Cel-Sci’s arthritis vaccine ‘reprogramming’ the immune system

By Vassia Barba contact

- Last updated on GMT

(Image: Getty/Rost-9D)
(Image: Getty/Rost-9D)

Related tags: CEL-SCI, Vaccines

Cel-Sci’s rheumatoid arthritis treatment, developed under an $1.5m NIH grant, will be featured at the BIO Convention in Philadelphia next week.

Currently in preclinical development, Cel-Sci Corporation’s therapeutic vaccine, Cel-4000, targets the 25-40% of patients with rheumatoid arthritis (RA) who are not responsive to existing medication.

The company received an $1.5m (€1.34m) grant from the Small Business Technology Transfer (SBIR/STTR) Program and will be featured under NIH sponsorship in the Convention’s Innovation Zone, an exhibit space for SBIR/STTR awardees.

Cel-4000 is based on the company’s Leaps platform technology, which has been shown to preferentially direct the immune response to a cellular, humoral or mixed pathway.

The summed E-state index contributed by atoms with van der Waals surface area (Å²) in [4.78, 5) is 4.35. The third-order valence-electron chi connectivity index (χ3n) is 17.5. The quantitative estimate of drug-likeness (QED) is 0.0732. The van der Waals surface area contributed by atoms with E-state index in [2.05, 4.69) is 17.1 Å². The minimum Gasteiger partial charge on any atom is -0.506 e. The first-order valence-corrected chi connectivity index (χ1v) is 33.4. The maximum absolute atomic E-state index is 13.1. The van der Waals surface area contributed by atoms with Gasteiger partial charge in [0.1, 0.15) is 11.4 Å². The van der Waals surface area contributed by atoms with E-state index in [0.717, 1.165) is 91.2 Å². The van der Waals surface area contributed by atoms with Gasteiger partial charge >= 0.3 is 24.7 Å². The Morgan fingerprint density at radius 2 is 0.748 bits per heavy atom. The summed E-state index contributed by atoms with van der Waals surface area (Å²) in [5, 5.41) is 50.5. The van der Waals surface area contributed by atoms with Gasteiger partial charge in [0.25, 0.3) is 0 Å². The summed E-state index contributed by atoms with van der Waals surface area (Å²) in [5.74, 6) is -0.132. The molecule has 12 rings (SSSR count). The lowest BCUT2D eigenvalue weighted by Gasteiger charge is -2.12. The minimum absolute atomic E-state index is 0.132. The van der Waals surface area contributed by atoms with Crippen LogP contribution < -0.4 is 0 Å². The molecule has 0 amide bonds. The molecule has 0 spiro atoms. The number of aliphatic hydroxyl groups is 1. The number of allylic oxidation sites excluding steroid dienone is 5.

According to the company, Leaps can be utilized in diseases for which antigenic epitope sequences have already been identified, such as a number of infectious diseases, some cancers, autoimmune diseases, allergic asthma and allergy, and select CNS diseases.

“Cel-4000 differentiates itself from other RA products because it re-programs or redirects the aberrant cells and the inflammatory immune response causing the damage and pain in the joints, involving several inflammatory cytokines,”​ a spokesperson from Cel-Sci told us.

He added that the cost of Cel-4000 manufacturing is much lower than the cost of manufacturing current biologics and biosimilars available on the market.

Geert Kersten, the company’s CEO, said Leaps is expected to benefit from the visibility it will receive from potential development partners and investors at the BIO Convention.

Previous development approaches commercialization

The company has already developed Multikine (leukocyte interleukin, injection), a cancer immunotherapy treatment designed to help the immune system detect and attack the tumor while it is still intact, which could ‘provide the greatest possible impact on survival’.

Multikine, which is currently under Phase III clinical trials, has received orphan drug designation from the FDA for the neoadjuvant therapy in patients with squamous cell carcinoma of the head and neck.

During the clinical studies, which are the world's largest Phase III studies for head and neck cancer, newly diagnosed patients are treated with Multikine before standard treatment, which involves surgery, chemotherapy and/or radiation.

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